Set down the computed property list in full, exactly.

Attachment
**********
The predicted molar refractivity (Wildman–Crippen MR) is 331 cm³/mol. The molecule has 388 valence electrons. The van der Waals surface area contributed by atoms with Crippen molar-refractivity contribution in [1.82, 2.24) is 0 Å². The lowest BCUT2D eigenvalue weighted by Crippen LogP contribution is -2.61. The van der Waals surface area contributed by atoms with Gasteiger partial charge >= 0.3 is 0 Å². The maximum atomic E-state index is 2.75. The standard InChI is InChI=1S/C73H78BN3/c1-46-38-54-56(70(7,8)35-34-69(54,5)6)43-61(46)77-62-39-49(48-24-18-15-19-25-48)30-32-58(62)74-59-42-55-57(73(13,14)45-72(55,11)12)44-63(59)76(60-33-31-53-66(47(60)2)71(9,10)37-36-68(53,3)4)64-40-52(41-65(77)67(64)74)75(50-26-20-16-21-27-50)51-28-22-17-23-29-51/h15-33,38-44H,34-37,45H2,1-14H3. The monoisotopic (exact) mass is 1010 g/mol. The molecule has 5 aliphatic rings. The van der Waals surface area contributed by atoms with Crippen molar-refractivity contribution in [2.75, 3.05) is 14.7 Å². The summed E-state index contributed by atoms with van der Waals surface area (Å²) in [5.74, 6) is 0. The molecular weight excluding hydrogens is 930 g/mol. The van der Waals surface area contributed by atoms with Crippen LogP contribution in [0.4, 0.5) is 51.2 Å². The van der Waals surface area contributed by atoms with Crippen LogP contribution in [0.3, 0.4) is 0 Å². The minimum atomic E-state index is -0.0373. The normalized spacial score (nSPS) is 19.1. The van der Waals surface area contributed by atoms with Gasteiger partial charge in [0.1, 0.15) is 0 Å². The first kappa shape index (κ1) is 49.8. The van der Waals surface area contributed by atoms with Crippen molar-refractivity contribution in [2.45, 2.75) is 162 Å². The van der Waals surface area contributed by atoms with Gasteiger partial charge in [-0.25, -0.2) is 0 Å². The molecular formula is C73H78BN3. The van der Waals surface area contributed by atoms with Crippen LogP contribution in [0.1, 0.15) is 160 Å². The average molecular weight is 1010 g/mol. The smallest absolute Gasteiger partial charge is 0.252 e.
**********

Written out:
The predicted molar refractivity (Wildman–Crippen MR) is 331 cm³/mol. The molecule has 388 valence electrons. The van der Waals surface area contributed by atoms with Crippen molar-refractivity contribution in [1.82, 2.24) is 0 Å². The lowest BCUT2D eigenvalue weighted by Crippen LogP contribution is -2.61. The van der Waals surface area contributed by atoms with Gasteiger partial charge >= 0.3 is 0 Å². The maximum atomic E-state index is 2.75. The standard InChI is InChI=1S/C73H78BN3/c1-46-38-54-56(70(7,8)35-34-69(54,5)6)43-61(46)77-62-39-49(48-24-18-15-19-25-48)30-32-58(62)74-59-42-55-57(73(13,14)45-72(55,11)12)44-63(59)76(60-33-31-53-66(47(60)2)71(9,10)37-36-68(53,3)4)64-40-52(41-65(77)67(64)74)75(50-26-20-16-21-27-50)51-28-22-17-23-29-51/h15-33,38-44H,34-37,45H2,1-14H3. The monoisotopic (exact) mass is 1010 g/mol. The molecule has 5 aliphatic rings. The van der Waals surface area contributed by atoms with Crippen molar-refractivity contribution in [2.75, 3.05) is 14.7 Å². The summed E-state index contributed by atoms with van der Waals surface area (Å²) in [5.74, 6) is 0. The molecular weight excluding hydrogens is 930 g/mol. The van der Waals surface area contributed by atoms with Crippen LogP contribution in [0.4, 0.5) is 51.2 Å². The van der Waals surface area contributed by atoms with Crippen LogP contribution in [0.3, 0.4) is 0 Å². The minimum atomic E-state index is -0.0373. The normalized spacial score (nSPS) is 19.1. The van der Waals surface area contributed by atoms with Gasteiger partial charge in [0.1, 0.15) is 0 Å². The first kappa shape index (κ1) is 49.8. The van der Waals surface area contributed by atoms with Crippen molar-refractivity contribution in [2.45, 2.75) is 162 Å². The van der Waals surface area contributed by atoms with Gasteiger partial charge in [-0.25, -0.2) is 0 Å². The molecular formula is C73H78BN3. The van der Waals surface area contributed by atoms with Crippen LogP contribution in [0.1, 0.15) is 160 Å². The average molecular weight is 1010 g/mol. The smallest absolute Gasteiger partial charge is 0.252 e.